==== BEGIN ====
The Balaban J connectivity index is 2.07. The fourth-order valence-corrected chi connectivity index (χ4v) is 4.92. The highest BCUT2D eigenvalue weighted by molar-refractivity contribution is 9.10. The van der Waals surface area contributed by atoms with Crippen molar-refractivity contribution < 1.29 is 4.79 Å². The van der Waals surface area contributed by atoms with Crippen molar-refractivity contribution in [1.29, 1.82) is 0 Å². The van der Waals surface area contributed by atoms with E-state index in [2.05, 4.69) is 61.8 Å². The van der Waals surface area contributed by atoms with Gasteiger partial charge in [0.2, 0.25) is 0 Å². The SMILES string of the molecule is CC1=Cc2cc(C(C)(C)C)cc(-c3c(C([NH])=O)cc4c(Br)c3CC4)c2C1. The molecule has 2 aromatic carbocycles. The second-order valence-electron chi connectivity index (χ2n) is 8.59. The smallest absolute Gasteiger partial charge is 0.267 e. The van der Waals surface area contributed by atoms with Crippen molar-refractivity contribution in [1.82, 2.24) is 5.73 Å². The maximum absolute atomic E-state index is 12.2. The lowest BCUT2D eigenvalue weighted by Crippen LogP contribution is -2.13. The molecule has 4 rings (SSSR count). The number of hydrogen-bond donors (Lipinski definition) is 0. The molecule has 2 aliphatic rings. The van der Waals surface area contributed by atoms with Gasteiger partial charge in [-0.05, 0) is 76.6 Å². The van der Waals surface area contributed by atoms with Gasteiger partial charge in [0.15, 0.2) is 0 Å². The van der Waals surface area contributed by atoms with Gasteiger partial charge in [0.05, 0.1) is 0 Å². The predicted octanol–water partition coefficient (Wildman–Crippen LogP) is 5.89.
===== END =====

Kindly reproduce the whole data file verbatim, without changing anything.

The Balaban J connectivity index is 2.07. The fourth-order valence-corrected chi connectivity index (χ4v) is 4.92. The highest BCUT2D eigenvalue weighted by molar-refractivity contribution is 9.10. The van der Waals surface area contributed by atoms with Crippen molar-refractivity contribution < 1.29 is 4.79 Å². The van der Waals surface area contributed by atoms with Crippen molar-refractivity contribution in [1.29, 1.82) is 0 Å². The van der Waals surface area contributed by atoms with E-state index in [2.05, 4.69) is 61.8 Å². The van der Waals surface area contributed by atoms with Gasteiger partial charge in [0.2, 0.25) is 0 Å². The SMILES string of the molecule is CC1=Cc2cc(C(C)(C)C)cc(-c3c(C([NH])=O)cc4c(Br)c3CC4)c2C1. The molecule has 2 aromatic carbocycles. The second-order valence-electron chi connectivity index (χ2n) is 8.59. The smallest absolute Gasteiger partial charge is 0.267 e. The van der Waals surface area contributed by atoms with Crippen molar-refractivity contribution in [1.82, 2.24) is 5.73 Å². The maximum absolute atomic E-state index is 12.2. The lowest BCUT2D eigenvalue weighted by Crippen LogP contribution is -2.13. The molecule has 4 rings (SSSR count). The number of hydrogen-bond donors (Lipinski definition) is 0. The molecule has 2 aliphatic rings. The van der Waals surface area contributed by atoms with Gasteiger partial charge in [-0.05, 0) is 76.6 Å². The van der Waals surface area contributed by atoms with Gasteiger partial charge in [0.15, 0.2) is 0 Å². The van der Waals surface area contributed by atoms with Gasteiger partial charge in [0.05, 0.1) is 0 Å². The predicted octanol–water partition coefficient (Wildman–Crippen LogP) is 5.89.